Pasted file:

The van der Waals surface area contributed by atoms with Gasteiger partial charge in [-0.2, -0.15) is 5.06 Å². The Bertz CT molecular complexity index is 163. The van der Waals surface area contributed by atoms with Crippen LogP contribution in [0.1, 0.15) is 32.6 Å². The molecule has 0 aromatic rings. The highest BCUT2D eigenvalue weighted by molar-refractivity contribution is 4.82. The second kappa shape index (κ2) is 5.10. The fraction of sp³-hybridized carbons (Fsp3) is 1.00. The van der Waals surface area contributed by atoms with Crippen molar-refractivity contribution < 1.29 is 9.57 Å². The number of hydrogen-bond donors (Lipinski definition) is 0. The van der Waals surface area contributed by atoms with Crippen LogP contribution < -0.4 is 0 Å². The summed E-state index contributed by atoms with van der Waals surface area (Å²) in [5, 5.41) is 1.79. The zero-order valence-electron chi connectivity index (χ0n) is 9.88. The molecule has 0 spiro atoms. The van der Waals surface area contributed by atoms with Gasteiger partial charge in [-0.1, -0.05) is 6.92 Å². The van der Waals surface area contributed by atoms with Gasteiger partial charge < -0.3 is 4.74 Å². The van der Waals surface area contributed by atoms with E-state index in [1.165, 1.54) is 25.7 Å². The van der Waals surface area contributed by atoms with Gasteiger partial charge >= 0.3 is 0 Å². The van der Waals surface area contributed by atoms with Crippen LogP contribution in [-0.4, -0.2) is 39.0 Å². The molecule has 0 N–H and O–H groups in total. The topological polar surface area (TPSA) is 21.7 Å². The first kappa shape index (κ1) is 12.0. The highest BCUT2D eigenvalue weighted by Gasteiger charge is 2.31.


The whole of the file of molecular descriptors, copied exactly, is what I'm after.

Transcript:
The van der Waals surface area contributed by atoms with Gasteiger partial charge in [-0.2, -0.15) is 5.06 Å². The Bertz CT molecular complexity index is 163. The van der Waals surface area contributed by atoms with Crippen LogP contribution in [0.1, 0.15) is 32.6 Å². The molecule has 0 aromatic rings. The highest BCUT2D eigenvalue weighted by molar-refractivity contribution is 4.82. The second kappa shape index (κ2) is 5.10. The fraction of sp³-hybridized carbons (Fsp3) is 1.00. The van der Waals surface area contributed by atoms with Crippen molar-refractivity contribution < 1.29 is 9.57 Å². The number of hydrogen-bond donors (Lipinski definition) is 0. The van der Waals surface area contributed by atoms with Crippen LogP contribution < -0.4 is 0 Å². The summed E-state index contributed by atoms with van der Waals surface area (Å²) in [5, 5.41) is 1.79. The zero-order valence-electron chi connectivity index (χ0n) is 9.88. The molecule has 0 spiro atoms. The van der Waals surface area contributed by atoms with Gasteiger partial charge in [-0.1, -0.05) is 6.92 Å². The van der Waals surface area contributed by atoms with Gasteiger partial charge < -0.3 is 4.74 Å². The van der Waals surface area contributed by atoms with E-state index in [1.165, 1.54) is 25.7 Å². The van der Waals surface area contributed by atoms with Gasteiger partial charge >= 0.3 is 0 Å². The van der Waals surface area contributed by atoms with Crippen LogP contribution in [-0.4, -0.2) is 39.0 Å². The molecule has 0 N–H and O–H groups in total. The topological polar surface area (TPSA) is 21.7 Å². The first kappa shape index (κ1) is 12.0. The highest BCUT2D eigenvalue weighted by Gasteiger charge is 2.31.